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Twemlow, S.W. (2005). The relevance of psychoanalysis to an understanding of terrorism. Int. J. Psycho-Anal., 86(4):957-962.

(2005). International Journal of Psycho-Analysis, 86(4):957-962

The relevance of psychoanalysis to an understanding of terrorism Related Papers

Stuart W. Twemlow

Psychoanalysis has much to offer an understanding of terrorism, in two primary domains: first, the social context and group dynamics of terrorism, and, second, the understanding of the individual psychopathology of the terrorist. My argument is anchored in several givens (Akhtar, 1999; Twemlow and Sacco, 2002):

1.   The terrorist label is always assigned to the other person; it is never a self-assigned role.

2.   The term is applicable to individuals. For example, the FBI has classified the school shooters as domestic or anarchic terrorists.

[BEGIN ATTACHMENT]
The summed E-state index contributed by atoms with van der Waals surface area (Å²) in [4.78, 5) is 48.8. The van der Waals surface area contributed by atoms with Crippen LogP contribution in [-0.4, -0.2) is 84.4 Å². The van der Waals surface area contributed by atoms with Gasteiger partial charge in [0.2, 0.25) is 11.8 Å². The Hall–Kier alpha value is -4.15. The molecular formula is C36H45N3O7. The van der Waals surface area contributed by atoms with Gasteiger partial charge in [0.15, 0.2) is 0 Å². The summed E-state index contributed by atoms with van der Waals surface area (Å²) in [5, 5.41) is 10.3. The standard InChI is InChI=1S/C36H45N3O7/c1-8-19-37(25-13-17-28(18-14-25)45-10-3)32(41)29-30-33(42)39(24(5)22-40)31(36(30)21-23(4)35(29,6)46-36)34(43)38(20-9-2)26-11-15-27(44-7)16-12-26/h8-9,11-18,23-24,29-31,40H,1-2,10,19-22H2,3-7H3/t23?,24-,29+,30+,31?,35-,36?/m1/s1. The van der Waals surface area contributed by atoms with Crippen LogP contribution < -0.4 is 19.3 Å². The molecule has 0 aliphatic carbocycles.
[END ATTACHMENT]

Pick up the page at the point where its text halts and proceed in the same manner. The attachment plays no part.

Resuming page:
3.   Terrorists usually consider themselves the victims of humiliation by the enemy with incompatible political, religious or personal ideologies.

4.   The definition of terrorism is influenced by the political and social mores of the time. Yesterday's terrorist may be tomorrow's hero, as in the case of members of the French Revolution like Robespierre, and other revolutionary leaders.

These givens are empirically observable, with the unique potential contribution of psychoanalysis being to understand the dynamics of the processes as they play themselves out in the social context much as an individual plays out his conflicts in interpersonal relationships. These contributions can be grouped into the following four main areas.

Terrorism as a transference re-enactment of past trauma

Analysts often experience being terrorized, especially those who have a significant number of borderline patients in their practices, or who work with violent and paranoid patients.

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